A traveller's guide to Algeria

Last month Pete Miers, our in-house Middle East and North Africa expert, sang the praises of Algeria, a new destination for Peregrine in 2014. Here, Pete gives us the grand tour of the country he believes holds so much promise for travellers in the coming years.

Algiers ranks among the world's most spectacular cities. Situated on hills curving around a broad Mediterranean bay, its five-storey avenues offer a stunning welcome to the unsuspecting, newly-arrived visitor. Some might describe its whitewashed-with-shutters facade as Montmartre-on-the-Med: with street after grand street of colonial buildings in various states, from freshly-renovated to advanced decay, Algiers exudes a beguiling ambience.

The historic Casbah of Algiers is at the core of the city, one of the few quarters remaining from Ottoman times – the French demolished virtually everything else to build their own city from a clean slate. Although it is largely run-down and in some places verging on collapse, a walk around the labyrinthine streets of the Casbah is rewarding and memorable, with steep stairways like narrow canyons abutting tottering buildings. Amidst the heart of the Casbah are mosques, mausoleums and elegant Ottoman palaces with magnificent courtyards which today house museums that attest the beauty of Islamic architecture.

Perched high on a hilltop overlooking the city is the Notre Dame d’Afrique, a striking yet sombre cathedral that remains as an elegy to French imperialism and wasted endeavour. Its captivating interior emanates a peaceful ambience yet it is achingly sad as a memorial. Its dominant position affords breathtaking views across the city to the east.

Constantine | Photo courtesy of Pete Miers  Approaching

Constantine from Djemila does not prepare you for the astonishing beauty the city holds in store. The French writer Alexandre Dumas aptly described Constantine as something like a “flying island”. Established in pre-Roman times, the city was defensively located on a dramatic rocky outcrop high above the Oued Rhumel gorge, a natural fortress surrounded by sheer 100-metre high cliffs. Modern Constantine has grown far beyond its original fortifications - it is now Algeria’s third-largest city – requiring French engineers to construct a series of spectacular bridges to link the old city with the new city across the gorge. Crossing these bridges – especially the disconcertingly wobbly yet probably perfectly safe Mellah Slimane walk-bridge – not to mention the view of the sheer drop below - is a feature of any visit to Constantine. Encounter an Orientalist fantasy in the casbah with its bustling, narrow streets lined with shops and market stalls, sudden staircases, shafts of sunlight piercing the shadows, a whiff of incense and the aroma of lamb skewers over hot coals.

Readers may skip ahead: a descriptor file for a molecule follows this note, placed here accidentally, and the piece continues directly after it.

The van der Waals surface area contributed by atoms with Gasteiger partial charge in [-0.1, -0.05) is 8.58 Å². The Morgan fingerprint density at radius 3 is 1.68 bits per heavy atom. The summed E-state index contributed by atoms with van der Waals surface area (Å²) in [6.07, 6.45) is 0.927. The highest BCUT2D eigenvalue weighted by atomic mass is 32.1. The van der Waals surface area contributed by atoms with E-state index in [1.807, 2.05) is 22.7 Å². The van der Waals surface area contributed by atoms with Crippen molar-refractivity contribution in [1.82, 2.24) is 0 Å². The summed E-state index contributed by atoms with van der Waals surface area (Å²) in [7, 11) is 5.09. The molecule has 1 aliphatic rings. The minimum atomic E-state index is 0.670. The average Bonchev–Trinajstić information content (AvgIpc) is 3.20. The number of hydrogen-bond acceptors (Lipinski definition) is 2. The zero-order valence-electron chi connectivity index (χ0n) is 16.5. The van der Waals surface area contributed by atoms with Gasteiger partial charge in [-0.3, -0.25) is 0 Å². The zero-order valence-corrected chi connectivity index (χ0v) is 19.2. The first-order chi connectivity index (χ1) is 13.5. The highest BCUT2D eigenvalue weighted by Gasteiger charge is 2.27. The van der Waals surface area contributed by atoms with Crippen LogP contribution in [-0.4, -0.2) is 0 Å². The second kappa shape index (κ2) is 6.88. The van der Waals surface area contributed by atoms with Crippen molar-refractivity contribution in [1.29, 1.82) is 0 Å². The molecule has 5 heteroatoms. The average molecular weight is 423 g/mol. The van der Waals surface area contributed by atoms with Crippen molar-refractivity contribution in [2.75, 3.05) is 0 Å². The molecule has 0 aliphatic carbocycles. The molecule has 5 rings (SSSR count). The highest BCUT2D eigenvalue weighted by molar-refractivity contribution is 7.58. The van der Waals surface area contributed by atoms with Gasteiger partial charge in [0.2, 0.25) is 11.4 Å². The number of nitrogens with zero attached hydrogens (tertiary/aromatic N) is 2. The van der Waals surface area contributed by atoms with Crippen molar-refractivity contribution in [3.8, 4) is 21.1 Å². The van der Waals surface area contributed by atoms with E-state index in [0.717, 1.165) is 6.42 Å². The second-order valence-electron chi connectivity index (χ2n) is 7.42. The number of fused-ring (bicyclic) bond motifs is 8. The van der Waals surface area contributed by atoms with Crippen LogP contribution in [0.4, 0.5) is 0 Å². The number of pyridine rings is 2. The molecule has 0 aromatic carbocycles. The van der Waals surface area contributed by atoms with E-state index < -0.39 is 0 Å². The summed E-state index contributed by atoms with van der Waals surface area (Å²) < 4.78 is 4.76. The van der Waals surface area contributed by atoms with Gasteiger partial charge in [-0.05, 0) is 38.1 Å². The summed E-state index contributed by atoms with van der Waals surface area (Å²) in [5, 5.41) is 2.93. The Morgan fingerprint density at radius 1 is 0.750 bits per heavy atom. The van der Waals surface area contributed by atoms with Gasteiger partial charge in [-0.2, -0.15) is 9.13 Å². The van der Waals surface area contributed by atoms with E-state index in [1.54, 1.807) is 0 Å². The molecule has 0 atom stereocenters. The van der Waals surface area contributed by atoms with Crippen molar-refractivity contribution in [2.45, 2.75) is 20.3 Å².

Ghardaia | Photo courtesy of Pete Miers 

Ghardaia is the principle town of the pentapolis of the M’zab Valley, the others being Melika, Bou Noura, El Attuef and Beni Isguen. These towns have a distinctive, unique appearance as they were established between the 11th and 13th centuries as a refuge for the Ibadi community who had fled there from persecution in the north. Perched atop a hill for defensive purposes, each town has a mosque at its summit and the appearance of a jumble of pastel squares tumbling in all directions downhill.

Each town is characterised by a warren of narrow lanes and a market square at the foot of the hill. While the towns are intriguing to explore, there are some rules to observe. The Ibadis (also known as Mozabites), are a very conservative Muslim sect and while visitors are welcome, photography – particularly of Ibadi women in their distinctive, ‘one-eye’ shroud – is frowned upon, if not forbidden. A local guide is required to escort visitors around each town. They are happy for you to take photos but you must ask first to be sure your subject is appropriate.

Taghit | Photo courtesy of Pete Miers 

On the fringe of the Sahara’s Grand Erg Oriental are a series of evocative desert towns, none more so than Taghit (pronounced ‘Tahreet’). Taghit announces itself in spectacular fashion as you approach and behold the ruined, mud-brick old town clinging to rocks overlooking an oasis of palm trees, an enchanting foreground set against a backdrop of huge sand dunes. There’s not much to the town of Taghit itself apart from the aforementioned old city, oasis and dunes.

That should be more than enough to make up for what its adjoining modern settlement lacks in traditional Saharan architecture, markets and desert characters. But there are plenty of walks exploring the surrounding landscape of dunes and craggy bluffs, and some enticing whitewashed mausoleums – it’s one of the more photogenic towns in a photogenic country. About ten kilometres along a gorgeous road that skirts between the dunes on one side and a long escarpment on the other, is an outdoor gallery of ancient rock carvings.

Depictions of long-gone species such as ostriches and antelopes attest to the lush, temporate environment the Sahara used to be thousands of years ago, while the more recent subject matter reflects a greater reliance on cattle as the locals became desert herdsmen as the pastures dried out and aridity crept in. Sadly, much of the work has been disfigured by modern graffiti and here and there is evidence of carvings having been cut away from the rock, but there is still enough here to see and for the remote location to make the visit well worthwhile.

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